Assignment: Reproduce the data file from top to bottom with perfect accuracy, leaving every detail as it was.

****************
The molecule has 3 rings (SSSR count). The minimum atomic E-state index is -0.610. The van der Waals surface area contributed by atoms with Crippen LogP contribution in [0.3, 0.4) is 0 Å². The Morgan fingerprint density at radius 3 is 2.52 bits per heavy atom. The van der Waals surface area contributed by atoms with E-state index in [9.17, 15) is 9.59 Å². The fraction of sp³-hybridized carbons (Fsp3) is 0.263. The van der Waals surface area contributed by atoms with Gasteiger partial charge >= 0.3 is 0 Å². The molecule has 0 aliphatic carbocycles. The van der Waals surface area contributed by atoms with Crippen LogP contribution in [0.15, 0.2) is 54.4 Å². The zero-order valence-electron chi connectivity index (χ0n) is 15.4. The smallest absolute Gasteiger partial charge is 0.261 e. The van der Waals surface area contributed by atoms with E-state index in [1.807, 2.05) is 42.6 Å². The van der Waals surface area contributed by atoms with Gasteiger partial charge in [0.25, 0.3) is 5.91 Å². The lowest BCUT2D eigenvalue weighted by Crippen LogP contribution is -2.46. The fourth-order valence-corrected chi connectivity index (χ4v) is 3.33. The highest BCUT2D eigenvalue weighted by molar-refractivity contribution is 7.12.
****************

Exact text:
The molecule has 3 rings (SSSR count). The minimum atomic E-state index is -0.610. The van der Waals surface area contributed by atoms with Crippen LogP contribution in [0.3, 0.4) is 0 Å². The Morgan fingerprint density at radius 3 is 2.52 bits per heavy atom. The van der Waals surface area contributed by atoms with E-state index in [9.17, 15) is 9.59 Å². The fraction of sp³-hybridized carbons (Fsp3) is 0.263. The van der Waals surface area contributed by atoms with Gasteiger partial charge >= 0.3 is 0 Å². The molecule has 0 aliphatic carbocycles. The van der Waals surface area contributed by atoms with Crippen LogP contribution in [0.15, 0.2) is 54.4 Å². The zero-order valence-electron chi connectivity index (χ0n) is 15.4. The smallest absolute Gasteiger partial charge is 0.261 e. The van der Waals surface area contributed by atoms with E-state index in [1.807, 2.05) is 42.6 Å². The van der Waals surface area contributed by atoms with Gasteiger partial charge in [0.25, 0.3) is 5.91 Å². The lowest BCUT2D eigenvalue weighted by Crippen LogP contribution is -2.46. The fourth-order valence-corrected chi connectivity index (χ4v) is 3.33. The highest BCUT2D eigenvalue weighted by molar-refractivity contribution is 7.12.